break even
62.11922112
62.5610196
57.99355825
63.54001705
64.15695892
65.17713862
0
0
0
0
0
0


In the next tables, I've modified the results based upon some real world considerations. Point of fact, it's rare to actually get the rebate (typically, the loan provider will pocket anything above what pays your costs), and so I've zeroed out those costs. You take a higher rate, you're just out the extra monthly interest. The fourth column is your new balance, the fifth is your monthly payment. For the second table, I've duplicated rate and new balance for the first two columns, the third is your first month's interest charge (note that this will decrease in subsequent months), the fourth is how much you save per month by having this rate, and the fifth and final column is how long in months it will take you to recover your closing cost via your interest savings as opposed to the cost of the 6.375% loan, which cost a grand total of $25 (actually, this number will be slightly high, as interest savings will increase slowly, as lower rate loans pay more principal in early years).

However, let's look at it as if your current interest rate is 7 percent. Your monthly cost of interest is $1575, there, so let's see how long it takes to actually come out ahead with these various loans.



Rate
5.625
5.75
5.875
6
6.125
6.25
6.375
6.5
6.625
6.75
6.875
7
Loan Cost
$8,125.00
$6,775.00
$5,087.50
$4,075.00
$2,725.00
$1,375.00
$25.00
$0.00
$0.00
$0.00
$0.00
$0.00
New Loan
$278,125.00
$276,775.00
$275,087.50
$274,075.00
$272,725.00
$271,375.00
$270,025.00
$270,000.00
$270,000.00
$270,000.00
$270,000.00
$270,000.00
Saved/month
$271.29
$248.79
$228.22
$204.63
$182.97
$161.59
$140.49
$112.50
$84.38
$56.25
$28.13
$0.00
Breakeven
29.94960403
27.23218959
22.29233587
19.9144777
14.89346561
8.50926672
0.177945838
0
0
0
0
0

In short, since you're recovering costs quickly, it would make sense for folks with a rate of 7 percent to refinance in this situation, no matter how long they have left on their loan. For $25, they can move their interest rate down to 6.375, saving them $140 plus change per month. It's very hard to make an argument that that's not worthwhile. On the other hand, I would have been somewhat leery of choosing the 5.625% loan, as more than fifty percent of everyone has refinanced or sold within two years. However, if I have a solid history of going five years between refinancing, it makes a certain amount of sense, at least considered in a vacuum. Considered in light of the real world, rates fluctuate up and down. So I tend to believe that if I don't pay very much for my rate, I'm likely to encounter a situation within a few years where I can move to a lower rate for zero, or almost zero, whereas if I paid the $8125 for the 5.625%, rates would really have to fall a lot before I can improve my situation.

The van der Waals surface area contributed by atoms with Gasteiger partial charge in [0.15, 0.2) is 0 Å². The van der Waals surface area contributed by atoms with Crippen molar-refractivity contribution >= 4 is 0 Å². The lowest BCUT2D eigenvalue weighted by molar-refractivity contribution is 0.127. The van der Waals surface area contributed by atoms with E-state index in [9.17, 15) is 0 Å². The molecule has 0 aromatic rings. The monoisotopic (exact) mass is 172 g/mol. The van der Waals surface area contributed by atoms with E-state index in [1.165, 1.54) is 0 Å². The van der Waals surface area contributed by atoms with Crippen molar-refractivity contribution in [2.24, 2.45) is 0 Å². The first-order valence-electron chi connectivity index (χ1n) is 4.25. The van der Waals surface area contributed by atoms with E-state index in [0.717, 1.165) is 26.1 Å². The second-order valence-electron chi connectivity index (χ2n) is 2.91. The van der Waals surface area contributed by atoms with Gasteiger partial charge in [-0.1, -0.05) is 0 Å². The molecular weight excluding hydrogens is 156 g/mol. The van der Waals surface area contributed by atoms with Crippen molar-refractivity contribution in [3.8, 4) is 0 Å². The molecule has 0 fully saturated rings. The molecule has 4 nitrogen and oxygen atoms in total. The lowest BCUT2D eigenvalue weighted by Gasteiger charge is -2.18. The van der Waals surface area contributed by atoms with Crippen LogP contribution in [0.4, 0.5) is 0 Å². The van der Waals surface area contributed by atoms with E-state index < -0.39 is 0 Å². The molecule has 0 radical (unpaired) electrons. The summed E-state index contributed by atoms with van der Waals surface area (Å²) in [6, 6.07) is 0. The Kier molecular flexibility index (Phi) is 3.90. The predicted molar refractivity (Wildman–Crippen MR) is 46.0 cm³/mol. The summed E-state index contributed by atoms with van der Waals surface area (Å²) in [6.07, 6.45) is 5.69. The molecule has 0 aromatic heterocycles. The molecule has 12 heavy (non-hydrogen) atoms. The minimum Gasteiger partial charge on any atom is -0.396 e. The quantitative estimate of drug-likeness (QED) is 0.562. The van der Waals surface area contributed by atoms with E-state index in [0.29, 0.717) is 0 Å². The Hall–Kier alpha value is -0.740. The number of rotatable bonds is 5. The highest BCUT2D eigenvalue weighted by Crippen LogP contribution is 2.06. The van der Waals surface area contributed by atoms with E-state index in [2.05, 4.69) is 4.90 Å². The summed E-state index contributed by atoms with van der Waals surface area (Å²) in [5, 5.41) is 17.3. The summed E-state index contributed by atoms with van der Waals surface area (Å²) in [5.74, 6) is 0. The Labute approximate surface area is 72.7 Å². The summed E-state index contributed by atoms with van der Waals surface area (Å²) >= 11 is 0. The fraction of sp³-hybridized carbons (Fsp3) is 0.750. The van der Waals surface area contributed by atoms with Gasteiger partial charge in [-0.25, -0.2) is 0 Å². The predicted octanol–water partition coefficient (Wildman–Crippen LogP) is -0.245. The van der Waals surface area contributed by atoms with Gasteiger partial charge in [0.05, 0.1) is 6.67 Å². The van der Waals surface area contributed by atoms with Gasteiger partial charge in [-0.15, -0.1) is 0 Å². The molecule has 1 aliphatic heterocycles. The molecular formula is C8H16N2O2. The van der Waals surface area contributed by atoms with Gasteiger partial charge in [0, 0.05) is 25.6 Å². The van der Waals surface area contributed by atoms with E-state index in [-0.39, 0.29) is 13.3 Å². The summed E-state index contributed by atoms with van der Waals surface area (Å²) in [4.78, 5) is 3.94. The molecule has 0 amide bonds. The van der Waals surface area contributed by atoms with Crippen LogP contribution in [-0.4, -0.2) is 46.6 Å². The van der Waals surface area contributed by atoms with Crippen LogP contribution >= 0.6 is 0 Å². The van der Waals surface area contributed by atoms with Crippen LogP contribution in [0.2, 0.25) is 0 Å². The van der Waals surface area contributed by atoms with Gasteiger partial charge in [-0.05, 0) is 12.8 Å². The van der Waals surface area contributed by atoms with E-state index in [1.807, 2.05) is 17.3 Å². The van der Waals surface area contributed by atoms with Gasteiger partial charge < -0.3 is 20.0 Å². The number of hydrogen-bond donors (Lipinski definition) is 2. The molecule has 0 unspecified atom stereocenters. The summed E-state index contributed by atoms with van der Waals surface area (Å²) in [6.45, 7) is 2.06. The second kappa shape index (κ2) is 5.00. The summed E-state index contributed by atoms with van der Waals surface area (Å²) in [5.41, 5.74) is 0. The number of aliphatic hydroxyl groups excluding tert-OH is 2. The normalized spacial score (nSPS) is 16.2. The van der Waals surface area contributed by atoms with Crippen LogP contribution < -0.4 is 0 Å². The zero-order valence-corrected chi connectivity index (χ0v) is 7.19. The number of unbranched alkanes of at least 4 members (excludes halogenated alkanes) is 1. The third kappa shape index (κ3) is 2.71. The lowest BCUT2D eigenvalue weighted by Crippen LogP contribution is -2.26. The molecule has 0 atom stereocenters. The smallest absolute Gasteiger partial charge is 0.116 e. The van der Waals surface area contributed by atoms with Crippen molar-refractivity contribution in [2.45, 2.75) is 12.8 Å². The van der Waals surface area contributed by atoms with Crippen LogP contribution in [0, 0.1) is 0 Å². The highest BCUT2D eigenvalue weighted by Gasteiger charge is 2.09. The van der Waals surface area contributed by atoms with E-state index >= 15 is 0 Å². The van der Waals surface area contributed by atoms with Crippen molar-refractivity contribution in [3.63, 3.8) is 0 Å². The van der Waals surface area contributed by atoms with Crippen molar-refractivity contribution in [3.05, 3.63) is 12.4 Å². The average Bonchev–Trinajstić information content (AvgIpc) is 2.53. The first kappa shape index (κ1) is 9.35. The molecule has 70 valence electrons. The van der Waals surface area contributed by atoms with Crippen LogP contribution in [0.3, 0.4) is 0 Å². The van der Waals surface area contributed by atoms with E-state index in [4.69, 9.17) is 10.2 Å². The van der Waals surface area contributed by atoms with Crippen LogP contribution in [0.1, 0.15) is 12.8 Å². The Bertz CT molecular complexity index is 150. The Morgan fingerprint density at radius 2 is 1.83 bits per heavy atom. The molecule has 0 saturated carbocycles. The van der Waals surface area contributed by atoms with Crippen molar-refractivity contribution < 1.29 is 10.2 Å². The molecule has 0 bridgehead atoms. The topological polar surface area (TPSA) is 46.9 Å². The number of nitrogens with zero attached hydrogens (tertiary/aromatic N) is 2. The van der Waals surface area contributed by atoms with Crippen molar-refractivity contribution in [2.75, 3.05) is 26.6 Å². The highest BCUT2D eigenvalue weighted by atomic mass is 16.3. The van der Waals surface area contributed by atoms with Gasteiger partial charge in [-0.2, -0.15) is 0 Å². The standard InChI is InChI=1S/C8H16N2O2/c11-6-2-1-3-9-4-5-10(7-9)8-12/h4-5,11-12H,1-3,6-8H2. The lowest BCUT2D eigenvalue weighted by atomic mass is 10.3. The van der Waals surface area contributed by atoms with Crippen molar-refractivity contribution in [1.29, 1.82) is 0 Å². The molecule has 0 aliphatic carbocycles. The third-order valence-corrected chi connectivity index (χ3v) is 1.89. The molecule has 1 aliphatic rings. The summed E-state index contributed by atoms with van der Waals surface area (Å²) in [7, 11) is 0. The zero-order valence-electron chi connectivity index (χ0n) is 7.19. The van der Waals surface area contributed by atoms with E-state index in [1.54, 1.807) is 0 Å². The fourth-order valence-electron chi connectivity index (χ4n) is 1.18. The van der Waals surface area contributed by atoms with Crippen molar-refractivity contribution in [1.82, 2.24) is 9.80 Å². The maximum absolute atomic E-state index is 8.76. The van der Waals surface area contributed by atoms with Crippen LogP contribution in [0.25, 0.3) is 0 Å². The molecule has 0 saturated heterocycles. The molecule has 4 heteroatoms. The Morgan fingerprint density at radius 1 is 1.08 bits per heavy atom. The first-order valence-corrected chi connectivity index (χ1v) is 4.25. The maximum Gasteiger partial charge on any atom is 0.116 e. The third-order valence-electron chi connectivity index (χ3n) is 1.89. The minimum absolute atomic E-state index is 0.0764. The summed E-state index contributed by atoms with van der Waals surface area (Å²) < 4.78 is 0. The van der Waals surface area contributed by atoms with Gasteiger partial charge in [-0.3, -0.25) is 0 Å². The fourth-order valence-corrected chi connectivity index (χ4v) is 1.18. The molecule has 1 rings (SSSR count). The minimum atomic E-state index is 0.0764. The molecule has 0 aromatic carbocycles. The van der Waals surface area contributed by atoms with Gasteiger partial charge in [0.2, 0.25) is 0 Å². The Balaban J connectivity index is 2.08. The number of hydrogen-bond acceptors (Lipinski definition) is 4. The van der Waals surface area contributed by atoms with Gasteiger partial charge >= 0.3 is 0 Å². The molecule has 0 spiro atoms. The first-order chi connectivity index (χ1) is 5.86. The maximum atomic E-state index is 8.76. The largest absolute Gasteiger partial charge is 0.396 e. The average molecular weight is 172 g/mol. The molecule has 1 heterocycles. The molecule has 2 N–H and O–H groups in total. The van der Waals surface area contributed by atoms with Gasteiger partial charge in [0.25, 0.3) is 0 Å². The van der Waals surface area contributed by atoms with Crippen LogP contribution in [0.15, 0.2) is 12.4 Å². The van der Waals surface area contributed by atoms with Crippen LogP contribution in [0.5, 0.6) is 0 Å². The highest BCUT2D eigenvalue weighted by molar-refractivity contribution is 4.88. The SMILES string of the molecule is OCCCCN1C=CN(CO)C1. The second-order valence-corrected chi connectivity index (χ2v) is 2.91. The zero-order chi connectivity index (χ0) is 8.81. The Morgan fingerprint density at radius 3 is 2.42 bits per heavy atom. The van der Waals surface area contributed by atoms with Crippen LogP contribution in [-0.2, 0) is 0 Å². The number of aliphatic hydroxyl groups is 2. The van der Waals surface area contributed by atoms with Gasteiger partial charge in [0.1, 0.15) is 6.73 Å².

Do not make the mistake of thinking that the remaining term of the loan is more important than it is. You now have (assuming you took the 6.375% loan) $140 more per month in your pocket. Your payment will go down by more than that, but you're actually saving $140 per month in interest. It's up to you how you want to spend it. If you want to spend it paying down your loan more quickly, you can do that (providing you don't trigger a prepayment penalty, of course - but the loans I quoted didn't have one). Let's say you were two years into your previous loan. Your monthly payment was $1835.00. If you keep making that payment, you'll be done in 288 months; 48 months or 4 full years earlier than you would have been done under the original loan. So long as you don't trigger a prepayment penalty, you can always pay your loan down faster. Just write the check for the extra dollars and tell the lender that it's extra principal you're paying. I haven't made just the minimum payment since the first time I refinanced.

Many folks focus in on the minimum payment. By doing this, you make the lenders very happy, and likely your credit card companies as well. Not to mention that you are meat on the table for every unethical loan provider out there. It is critical to have a payment that you can afford to make every month, and make on time. But once you have that detail taken care of, look at your interest charges and how long you're likely to keep the loan, not the minimum payment or the term of the loan.

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About this Entry

This page contains a single entry by Dan Melson published on December 8, 2013 7:00 AM.

Inducements to Use A Builder's Lender for a Purchase was the previous entry in this blog.

Low Equity (or Worse!) Relocations in a Buyer's Market is the next entry in this blog.